The Center for American Progress Action Fund emails out a great daily report (sign up here). Today’s subject is Dick Cheney’s one Vader man war to use Jedi mind tricks censorship to keep the American public in the dark side on the dangers of climate change.

In this case, he censored the testimony on the “health threat posed by global warming” by Dr. Julie Gerberding, director of the Centers for Disease Control and Prevention last October. She had planned to say the “CDC considers climate change a serious public health concern.”

But who really cares what the CDC has to say on the subject anyway when we have White House Press Secretary Dana Perino to assure us “There are public health benefits to climate change“? After all, Perino is an expert on the subject thanks to here bachelor’s degree in mass communications and a masters in Public Affairs Reporting.

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Here is the Progress Report in full:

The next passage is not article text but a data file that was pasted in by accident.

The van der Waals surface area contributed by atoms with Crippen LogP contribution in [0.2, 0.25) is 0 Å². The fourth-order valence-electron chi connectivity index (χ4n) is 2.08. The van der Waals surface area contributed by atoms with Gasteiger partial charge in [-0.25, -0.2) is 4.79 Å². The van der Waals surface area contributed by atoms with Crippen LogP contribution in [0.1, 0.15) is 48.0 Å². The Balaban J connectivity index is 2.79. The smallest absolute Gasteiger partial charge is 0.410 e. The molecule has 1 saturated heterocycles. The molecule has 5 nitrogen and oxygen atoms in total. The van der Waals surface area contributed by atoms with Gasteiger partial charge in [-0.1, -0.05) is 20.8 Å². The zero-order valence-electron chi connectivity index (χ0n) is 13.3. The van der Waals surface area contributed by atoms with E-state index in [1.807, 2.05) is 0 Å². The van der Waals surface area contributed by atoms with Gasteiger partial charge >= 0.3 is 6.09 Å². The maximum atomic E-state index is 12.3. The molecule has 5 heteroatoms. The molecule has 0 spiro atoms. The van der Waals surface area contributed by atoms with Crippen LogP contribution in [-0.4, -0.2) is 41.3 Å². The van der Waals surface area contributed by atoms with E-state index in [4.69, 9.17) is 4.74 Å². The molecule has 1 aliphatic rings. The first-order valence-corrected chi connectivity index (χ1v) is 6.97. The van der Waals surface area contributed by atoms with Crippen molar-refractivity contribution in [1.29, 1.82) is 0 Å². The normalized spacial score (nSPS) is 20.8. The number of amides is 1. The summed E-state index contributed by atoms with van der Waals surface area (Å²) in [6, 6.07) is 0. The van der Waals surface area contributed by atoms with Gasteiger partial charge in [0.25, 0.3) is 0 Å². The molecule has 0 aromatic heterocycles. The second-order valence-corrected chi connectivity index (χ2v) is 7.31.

Last October, Dr. Julie Gerberding, director of the Centers for Disease Control and Prevention, testified [PDF] before the Senate Environment and Public Works Committee about the “Human Impacts of Global Warming.” Gerberding told the committee that global warming “is anticipated to have a broad range of impacts [PDF] on the health of Americans,” but she gave few specifics, instead focusing on the CDC’s current preparation plans. Soon after Gerberding delivered her testimony, CDC officials revealed that the White House had “eviscerated” her testimony by editing it down from 14 pages to four. The White House initially claimed that Gerberding’s testimony had not been “watered down,” but White House Press Secretary Dana Perino later admitted that the Office of Management and Budget had removed testimony that contained “broad characterizations about climate change science that didn’t align with the IPCC.” In a letter responding to questions [PDF] by Sen. Barbara Boxer (D-Calif.) yesterday, former EPA official Jason Burnett revealed that Vice President Dick Cheney’s office and the Council on Environmental Quality pushed to “remove from the testimony any discussion of the human health consequences of climate change.” During a news conference yesterday, Boxer chided Perino’s previous claim that the edits were made in order to align the testimony with the IPCC. “This was a lie,” said Boxer. The White House, however, refused to admit wrongdoing. “We stand 100 percent behind what Dana said,” White House spokesperson Tony Fratto told reporters.